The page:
Wednesday, 29 January 2014

Short post, big problem

CQC have just launched their report Monitoring The Mental Health Act 2012/13.
I'll be writing about this in more detail soon, but here are some headlines to consider:

  • 10 % of care plans don't include the least restrictive option
  • 27% of care plans show no involvement of the patient
  • 29% of care plans do not include a discharge plan
  • 20% of visits showed evidence of  de facto detention

Many of the failings identified have remained the same for 2 years.

There is still highly disproportionate detention rates for the following groups:

Black African (2.2 times higher),
Black Caribbean (4.2 times higher),
Other Black (6.6 times higher)
and Other groups (2.1 times higher).

There was also a finding of the widespread usage of blanket rules that have no basis in law. The staff enforcing them were often unable to say why the rule existed. So, illegal and illogical then?

The section on access to healthcare whilst in hospital is shocking and distressing. Some would have thought that a hospital was the very place to get healthcare. Apparently not.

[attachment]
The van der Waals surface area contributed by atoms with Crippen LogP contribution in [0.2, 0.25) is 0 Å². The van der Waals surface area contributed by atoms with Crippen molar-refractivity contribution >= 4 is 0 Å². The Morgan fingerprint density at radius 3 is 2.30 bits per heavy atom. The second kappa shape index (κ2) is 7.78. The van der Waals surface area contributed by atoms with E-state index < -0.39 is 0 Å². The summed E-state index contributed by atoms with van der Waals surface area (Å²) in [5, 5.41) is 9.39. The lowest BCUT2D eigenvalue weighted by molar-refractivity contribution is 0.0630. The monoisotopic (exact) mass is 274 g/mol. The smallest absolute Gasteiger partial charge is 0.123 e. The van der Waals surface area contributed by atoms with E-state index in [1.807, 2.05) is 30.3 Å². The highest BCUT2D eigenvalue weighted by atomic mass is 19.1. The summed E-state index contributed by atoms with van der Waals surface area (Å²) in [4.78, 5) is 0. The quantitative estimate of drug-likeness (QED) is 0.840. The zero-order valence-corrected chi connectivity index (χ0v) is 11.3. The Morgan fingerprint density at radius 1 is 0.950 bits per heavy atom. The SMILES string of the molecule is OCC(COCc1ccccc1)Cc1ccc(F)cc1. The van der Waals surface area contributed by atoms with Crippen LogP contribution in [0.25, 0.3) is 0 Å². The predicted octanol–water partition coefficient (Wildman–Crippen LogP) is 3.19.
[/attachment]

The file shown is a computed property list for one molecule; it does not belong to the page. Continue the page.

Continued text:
The report states note that access to IMHA has increased - 92% of ward managers say the ward has direct access to IMHA services but given that 18% of people aren't told of their right to an IMHA it's difficult to see how this translates into meaningful access. Also last year's report stated that the lack of consistent ward presence meant that many people had no meaningful access to an IMHA. Use of compulsory powers of the act have risen in the past year, funding for IMHA hasn't. Not sure how access to IMHA has significantly raised in this environment.

There's also a case study about IMHA that I find really unusual. I'll almost certainly be writing more about that, but if you're curious, please read pages 10 and 11. I'd like to hear your comments.

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